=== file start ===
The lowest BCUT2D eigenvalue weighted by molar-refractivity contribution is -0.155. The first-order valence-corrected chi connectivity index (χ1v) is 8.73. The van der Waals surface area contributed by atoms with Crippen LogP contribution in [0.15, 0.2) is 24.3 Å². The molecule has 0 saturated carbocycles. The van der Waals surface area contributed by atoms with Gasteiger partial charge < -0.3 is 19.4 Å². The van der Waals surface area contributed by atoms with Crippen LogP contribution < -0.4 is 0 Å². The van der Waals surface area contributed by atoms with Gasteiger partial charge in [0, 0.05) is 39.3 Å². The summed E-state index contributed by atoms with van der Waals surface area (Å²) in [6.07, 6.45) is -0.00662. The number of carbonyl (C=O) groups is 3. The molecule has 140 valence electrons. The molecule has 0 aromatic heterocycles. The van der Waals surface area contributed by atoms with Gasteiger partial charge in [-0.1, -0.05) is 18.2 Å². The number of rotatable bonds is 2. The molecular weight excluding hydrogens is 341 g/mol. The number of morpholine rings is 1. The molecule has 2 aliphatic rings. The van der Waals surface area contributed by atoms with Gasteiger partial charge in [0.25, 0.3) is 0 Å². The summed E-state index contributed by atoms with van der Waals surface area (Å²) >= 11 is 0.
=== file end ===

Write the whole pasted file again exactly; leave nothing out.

The lowest BCUT2D eigenvalue weighted by molar-refractivity contribution is -0.155. The first-order valence-corrected chi connectivity index (χ1v) is 8.73. The van der Waals surface area contributed by atoms with Crippen LogP contribution in [0.15, 0.2) is 24.3 Å². The molecule has 0 saturated carbocycles. The van der Waals surface area contributed by atoms with Gasteiger partial charge < -0.3 is 19.4 Å². The van der Waals surface area contributed by atoms with Crippen LogP contribution < -0.4 is 0 Å². The van der Waals surface area contributed by atoms with Gasteiger partial charge in [0, 0.05) is 39.3 Å². The summed E-state index contributed by atoms with van der Waals surface area (Å²) in [6.07, 6.45) is -0.00662. The number of carbonyl (C=O) groups is 3. The molecule has 140 valence electrons. The molecule has 0 aromatic heterocycles. The van der Waals surface area contributed by atoms with Gasteiger partial charge in [-0.1, -0.05) is 18.2 Å². The number of rotatable bonds is 2. The molecular weight excluding hydrogens is 341 g/mol. The number of morpholine rings is 1. The molecule has 2 aliphatic rings. The van der Waals surface area contributed by atoms with Gasteiger partial charge in [0.25, 0.3) is 0 Å². The summed E-state index contributed by atoms with van der Waals surface area (Å²) >= 11 is 0.